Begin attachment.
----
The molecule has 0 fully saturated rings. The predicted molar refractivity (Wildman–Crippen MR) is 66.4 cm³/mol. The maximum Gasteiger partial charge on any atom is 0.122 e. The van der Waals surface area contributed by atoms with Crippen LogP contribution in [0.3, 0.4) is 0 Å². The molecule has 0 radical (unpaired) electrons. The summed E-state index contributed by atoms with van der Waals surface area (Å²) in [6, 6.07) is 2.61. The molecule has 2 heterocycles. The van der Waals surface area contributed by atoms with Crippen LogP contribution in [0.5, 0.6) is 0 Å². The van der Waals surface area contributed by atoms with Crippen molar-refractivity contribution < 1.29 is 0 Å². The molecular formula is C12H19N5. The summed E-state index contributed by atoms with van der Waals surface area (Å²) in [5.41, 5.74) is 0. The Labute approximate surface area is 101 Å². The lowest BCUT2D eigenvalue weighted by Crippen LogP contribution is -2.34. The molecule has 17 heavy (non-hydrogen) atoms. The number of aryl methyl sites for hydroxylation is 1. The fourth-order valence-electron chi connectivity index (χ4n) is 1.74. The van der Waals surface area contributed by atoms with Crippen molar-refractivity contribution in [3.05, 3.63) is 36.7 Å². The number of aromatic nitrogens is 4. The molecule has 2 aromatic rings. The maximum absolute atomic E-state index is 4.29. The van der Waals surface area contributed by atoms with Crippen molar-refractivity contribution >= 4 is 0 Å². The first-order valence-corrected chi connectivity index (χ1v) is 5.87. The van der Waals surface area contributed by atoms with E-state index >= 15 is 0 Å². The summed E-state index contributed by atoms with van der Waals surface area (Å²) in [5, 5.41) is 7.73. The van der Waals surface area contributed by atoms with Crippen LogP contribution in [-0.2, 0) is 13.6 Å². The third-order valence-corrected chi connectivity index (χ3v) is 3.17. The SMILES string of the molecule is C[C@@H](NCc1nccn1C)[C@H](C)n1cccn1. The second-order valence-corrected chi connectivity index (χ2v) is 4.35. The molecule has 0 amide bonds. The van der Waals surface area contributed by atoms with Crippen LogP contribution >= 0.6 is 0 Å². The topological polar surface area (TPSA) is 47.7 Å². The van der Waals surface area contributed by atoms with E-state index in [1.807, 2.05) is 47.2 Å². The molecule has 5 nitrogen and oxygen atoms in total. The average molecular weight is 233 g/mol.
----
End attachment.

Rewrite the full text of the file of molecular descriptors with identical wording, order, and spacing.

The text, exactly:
The molecule has 0 fully saturated rings. The predicted molar refractivity (Wildman–Crippen MR) is 66.4 cm³/mol. The maximum Gasteiger partial charge on any atom is 0.122 e. The van der Waals surface area contributed by atoms with Crippen LogP contribution in [0.3, 0.4) is 0 Å². The molecule has 0 radical (unpaired) electrons. The summed E-state index contributed by atoms with van der Waals surface area (Å²) in [6, 6.07) is 2.61. The molecule has 2 heterocycles. The van der Waals surface area contributed by atoms with Crippen LogP contribution in [0.5, 0.6) is 0 Å². The van der Waals surface area contributed by atoms with Crippen molar-refractivity contribution < 1.29 is 0 Å². The molecular formula is C12H19N5. The summed E-state index contributed by atoms with van der Waals surface area (Å²) in [5.41, 5.74) is 0. The Labute approximate surface area is 101 Å². The lowest BCUT2D eigenvalue weighted by Crippen LogP contribution is -2.34. The molecule has 17 heavy (non-hydrogen) atoms. The number of aryl methyl sites for hydroxylation is 1. The fourth-order valence-electron chi connectivity index (χ4n) is 1.74. The van der Waals surface area contributed by atoms with Crippen molar-refractivity contribution in [3.05, 3.63) is 36.7 Å². The number of aromatic nitrogens is 4. The molecule has 2 aromatic rings. The maximum absolute atomic E-state index is 4.29. The van der Waals surface area contributed by atoms with Crippen molar-refractivity contribution >= 4 is 0 Å². The first-order valence-corrected chi connectivity index (χ1v) is 5.87. The van der Waals surface area contributed by atoms with E-state index >= 15 is 0 Å². The summed E-state index contributed by atoms with van der Waals surface area (Å²) in [5, 5.41) is 7.73. The van der Waals surface area contributed by atoms with Crippen LogP contribution in [-0.2, 0) is 13.6 Å². The third-order valence-corrected chi connectivity index (χ3v) is 3.17. The SMILES string of the molecule is C[C@@H](NCc1nccn1C)[C@H](C)n1cccn1. The second-order valence-corrected chi connectivity index (χ2v) is 4.35. The molecule has 0 amide bonds. The van der Waals surface area contributed by atoms with Crippen LogP contribution >= 0.6 is 0 Å². The topological polar surface area (TPSA) is 47.7 Å². The van der Waals surface area contributed by atoms with E-state index in [1.807, 2.05) is 47.2 Å². The molecule has 5 nitrogen and oxygen atoms in total. The average molecular weight is 233 g/mol.